SAN FRANCISCO (KPIX 5) -- Former San Francisco supervisor and former mayoral candidate Angela Alioto's house was egged on Saturday evening. She believes it was in retaliation for her repeated use of a racial slur during a meeting with African-American city workers last month.
"When I first saw it, I took a deep breath thinking, 'Wow. Anger. Hostility,'" Alioto said. About two dozen eggs were thrown at her home in the middle of the night.
Alioto, a civil rights attorney, was addressing injustices related to the use of the "N-word" in the workplace during a San Francisco Democratic County Central Committee (DCCC) meeting on April 24. She said the word out loud six times as she made her points.
Eventually, members of the crowd had to yell for her to stop.
"I am so sorry, so sorry, if anybody was offended," Alioto told KPIX 5 reporter Joe Vazquez.
"My sole point was to demonstrate how horrible that word is in the workplace to any human being. It's a horrible word for all of us, especially for African-Americans, so I'm so sorry that in repeating it and giving instances of my cases, that I hurt anybody's feelings."
Below is the full video of the San Francisco Democratic Party meeting in which Alioto used the racial slur multiple times. One instance can be heard around the 1 hour and 40 minute mark. *WARNING: EXPLICIT LANGUAGE*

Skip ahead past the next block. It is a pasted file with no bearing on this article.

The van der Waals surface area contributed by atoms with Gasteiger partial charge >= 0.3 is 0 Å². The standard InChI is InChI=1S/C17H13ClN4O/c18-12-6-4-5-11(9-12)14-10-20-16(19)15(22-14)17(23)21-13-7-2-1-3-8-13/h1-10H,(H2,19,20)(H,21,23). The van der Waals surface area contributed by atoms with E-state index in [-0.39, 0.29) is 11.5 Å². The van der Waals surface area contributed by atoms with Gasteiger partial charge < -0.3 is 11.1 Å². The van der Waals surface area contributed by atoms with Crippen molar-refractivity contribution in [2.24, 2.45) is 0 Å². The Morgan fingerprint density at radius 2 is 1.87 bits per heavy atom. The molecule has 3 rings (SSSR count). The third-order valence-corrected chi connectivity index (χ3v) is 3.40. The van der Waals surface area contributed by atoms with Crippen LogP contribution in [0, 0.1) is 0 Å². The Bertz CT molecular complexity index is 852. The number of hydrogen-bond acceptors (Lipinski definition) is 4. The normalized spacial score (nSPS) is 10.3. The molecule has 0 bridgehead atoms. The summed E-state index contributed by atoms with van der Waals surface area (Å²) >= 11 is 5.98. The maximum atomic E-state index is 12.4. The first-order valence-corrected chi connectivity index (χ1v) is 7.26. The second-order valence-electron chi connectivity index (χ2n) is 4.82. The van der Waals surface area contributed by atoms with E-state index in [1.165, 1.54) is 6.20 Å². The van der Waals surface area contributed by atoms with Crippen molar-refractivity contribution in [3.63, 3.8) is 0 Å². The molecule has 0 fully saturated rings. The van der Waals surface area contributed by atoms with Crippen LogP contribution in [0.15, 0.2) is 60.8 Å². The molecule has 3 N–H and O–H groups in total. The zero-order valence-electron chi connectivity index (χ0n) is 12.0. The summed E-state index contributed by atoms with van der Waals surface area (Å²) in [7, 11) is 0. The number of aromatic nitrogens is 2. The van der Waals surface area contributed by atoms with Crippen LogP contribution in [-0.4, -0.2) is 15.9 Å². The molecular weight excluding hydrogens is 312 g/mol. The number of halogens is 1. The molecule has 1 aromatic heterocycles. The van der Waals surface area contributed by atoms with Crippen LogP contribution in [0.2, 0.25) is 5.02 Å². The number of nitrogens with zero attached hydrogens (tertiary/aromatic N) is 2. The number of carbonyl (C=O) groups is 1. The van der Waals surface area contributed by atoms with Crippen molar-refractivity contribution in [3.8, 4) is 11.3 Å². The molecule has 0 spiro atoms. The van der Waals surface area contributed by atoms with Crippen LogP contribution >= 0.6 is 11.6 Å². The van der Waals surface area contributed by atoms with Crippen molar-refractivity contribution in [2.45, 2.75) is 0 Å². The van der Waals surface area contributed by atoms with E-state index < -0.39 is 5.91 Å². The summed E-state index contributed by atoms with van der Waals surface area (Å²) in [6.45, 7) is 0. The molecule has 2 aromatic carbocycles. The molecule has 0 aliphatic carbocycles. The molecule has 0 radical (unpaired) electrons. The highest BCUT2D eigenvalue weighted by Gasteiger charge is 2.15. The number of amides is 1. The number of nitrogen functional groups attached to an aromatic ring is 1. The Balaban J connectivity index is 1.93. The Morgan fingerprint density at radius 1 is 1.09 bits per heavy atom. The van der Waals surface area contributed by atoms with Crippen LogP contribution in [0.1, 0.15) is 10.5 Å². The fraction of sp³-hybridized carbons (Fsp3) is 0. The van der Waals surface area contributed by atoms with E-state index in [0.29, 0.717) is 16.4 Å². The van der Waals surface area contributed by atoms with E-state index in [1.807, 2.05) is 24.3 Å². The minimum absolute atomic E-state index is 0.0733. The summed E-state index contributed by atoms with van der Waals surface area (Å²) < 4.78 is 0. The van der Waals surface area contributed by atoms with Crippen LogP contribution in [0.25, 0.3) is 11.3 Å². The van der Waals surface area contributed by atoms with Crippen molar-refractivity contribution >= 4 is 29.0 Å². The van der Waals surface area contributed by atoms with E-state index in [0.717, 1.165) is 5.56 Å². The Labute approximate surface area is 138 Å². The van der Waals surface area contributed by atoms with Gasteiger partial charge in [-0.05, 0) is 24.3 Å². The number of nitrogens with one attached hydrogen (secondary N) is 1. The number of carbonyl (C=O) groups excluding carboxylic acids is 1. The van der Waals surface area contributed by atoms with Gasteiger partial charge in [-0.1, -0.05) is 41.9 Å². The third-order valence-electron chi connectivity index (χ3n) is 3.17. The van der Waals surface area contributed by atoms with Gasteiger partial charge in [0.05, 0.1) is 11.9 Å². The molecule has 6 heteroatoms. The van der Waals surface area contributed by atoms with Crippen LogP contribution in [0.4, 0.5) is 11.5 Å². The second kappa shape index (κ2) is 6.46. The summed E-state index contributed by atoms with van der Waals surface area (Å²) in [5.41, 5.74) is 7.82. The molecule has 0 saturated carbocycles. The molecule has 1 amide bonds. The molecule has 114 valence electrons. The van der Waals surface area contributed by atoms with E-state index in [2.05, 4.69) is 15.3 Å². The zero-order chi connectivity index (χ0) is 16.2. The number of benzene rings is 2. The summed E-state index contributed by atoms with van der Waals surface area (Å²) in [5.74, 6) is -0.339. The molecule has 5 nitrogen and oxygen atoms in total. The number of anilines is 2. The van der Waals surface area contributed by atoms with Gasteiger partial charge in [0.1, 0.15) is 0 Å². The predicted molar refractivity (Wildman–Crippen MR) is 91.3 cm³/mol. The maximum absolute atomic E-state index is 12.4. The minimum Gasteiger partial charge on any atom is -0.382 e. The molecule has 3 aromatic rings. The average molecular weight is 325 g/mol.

Gloria Berry, a state assembly district delegate who was at the meeting in question, told KPIX that she was offended by Alioto's continual use of the word, saying that Alioto and everyone should know not to say the word aloud.
"I understand that point that in the courtroom, that's what she has done in that context. But for her as a white woman to redefine that night that now it is okay...that hasn't been a consensus amongst the community, that now it's okay to use that word in a community meeting," Berry said.
Berry said that Alioto's words drove some spectators to tears.
"She was triggering people who came to ask for support. She was re-injuring them, basically."
Berry, along with other members of the DCCC, want Alioto removed from the committee.
Alioto said that since she was elected to her position, she will fight to stay there.
"I'm a trail lawyer. And I would never in a courtroom minimize the horrendousness of that word. In a courtroom, you have to tell the jury what the plaintiff heard. Has this been a lesson in public space? Absolutely. This has been a huge lesson to me," she said.
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